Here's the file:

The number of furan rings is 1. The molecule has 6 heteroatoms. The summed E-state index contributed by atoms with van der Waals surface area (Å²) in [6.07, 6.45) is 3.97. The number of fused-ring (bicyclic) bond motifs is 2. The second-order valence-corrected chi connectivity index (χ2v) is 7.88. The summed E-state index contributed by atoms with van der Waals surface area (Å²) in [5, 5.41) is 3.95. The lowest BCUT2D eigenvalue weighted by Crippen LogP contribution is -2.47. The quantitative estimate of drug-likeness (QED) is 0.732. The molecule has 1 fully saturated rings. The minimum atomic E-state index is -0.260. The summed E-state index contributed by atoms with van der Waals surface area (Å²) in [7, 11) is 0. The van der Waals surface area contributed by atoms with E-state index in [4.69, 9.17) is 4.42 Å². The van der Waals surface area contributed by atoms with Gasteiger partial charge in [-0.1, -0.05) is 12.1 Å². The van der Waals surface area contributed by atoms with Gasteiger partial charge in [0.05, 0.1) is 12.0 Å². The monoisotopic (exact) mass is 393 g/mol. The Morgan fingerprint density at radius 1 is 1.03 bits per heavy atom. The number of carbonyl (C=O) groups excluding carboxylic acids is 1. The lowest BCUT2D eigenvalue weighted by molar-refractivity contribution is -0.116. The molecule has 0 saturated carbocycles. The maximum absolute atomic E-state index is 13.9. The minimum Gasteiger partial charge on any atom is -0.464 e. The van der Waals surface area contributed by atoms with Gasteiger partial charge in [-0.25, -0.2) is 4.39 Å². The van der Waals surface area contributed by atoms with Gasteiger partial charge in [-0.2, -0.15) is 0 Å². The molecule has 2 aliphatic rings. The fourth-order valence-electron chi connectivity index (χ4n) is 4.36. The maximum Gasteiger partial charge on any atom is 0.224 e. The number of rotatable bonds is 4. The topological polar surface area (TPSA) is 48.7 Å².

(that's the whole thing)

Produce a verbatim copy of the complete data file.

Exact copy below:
The number of furan rings is 1. The molecule has 6 heteroatoms. The summed E-state index contributed by atoms with van der Waals surface area (Å²) in [6.07, 6.45) is 3.97. The number of fused-ring (bicyclic) bond motifs is 2. The second-order valence-corrected chi connectivity index (χ2v) is 7.88. The summed E-state index contributed by atoms with van der Waals surface area (Å²) in [5, 5.41) is 3.95. The lowest BCUT2D eigenvalue weighted by Crippen LogP contribution is -2.47. The quantitative estimate of drug-likeness (QED) is 0.732. The molecule has 1 fully saturated rings. The minimum atomic E-state index is -0.260. The summed E-state index contributed by atoms with van der Waals surface area (Å²) in [7, 11) is 0. The van der Waals surface area contributed by atoms with E-state index in [4.69, 9.17) is 4.42 Å². The van der Waals surface area contributed by atoms with Gasteiger partial charge in [-0.1, -0.05) is 12.1 Å². The van der Waals surface area contributed by atoms with Gasteiger partial charge in [0.05, 0.1) is 12.0 Å². The monoisotopic (exact) mass is 393 g/mol. The Morgan fingerprint density at radius 1 is 1.03 bits per heavy atom. The number of carbonyl (C=O) groups excluding carboxylic acids is 1. The lowest BCUT2D eigenvalue weighted by molar-refractivity contribution is -0.116. The molecule has 0 saturated carbocycles. The maximum absolute atomic E-state index is 13.9. The minimum Gasteiger partial charge on any atom is -0.464 e. The van der Waals surface area contributed by atoms with Gasteiger partial charge in [-0.25, -0.2) is 4.39 Å². The van der Waals surface area contributed by atoms with Gasteiger partial charge in [-0.2, -0.15) is 0 Å². The molecule has 2 aliphatic rings. The fourth-order valence-electron chi connectivity index (χ4n) is 4.36. The maximum Gasteiger partial charge on any atom is 0.224 e. The number of rotatable bonds is 4. The topological polar surface area (TPSA) is 48.7 Å².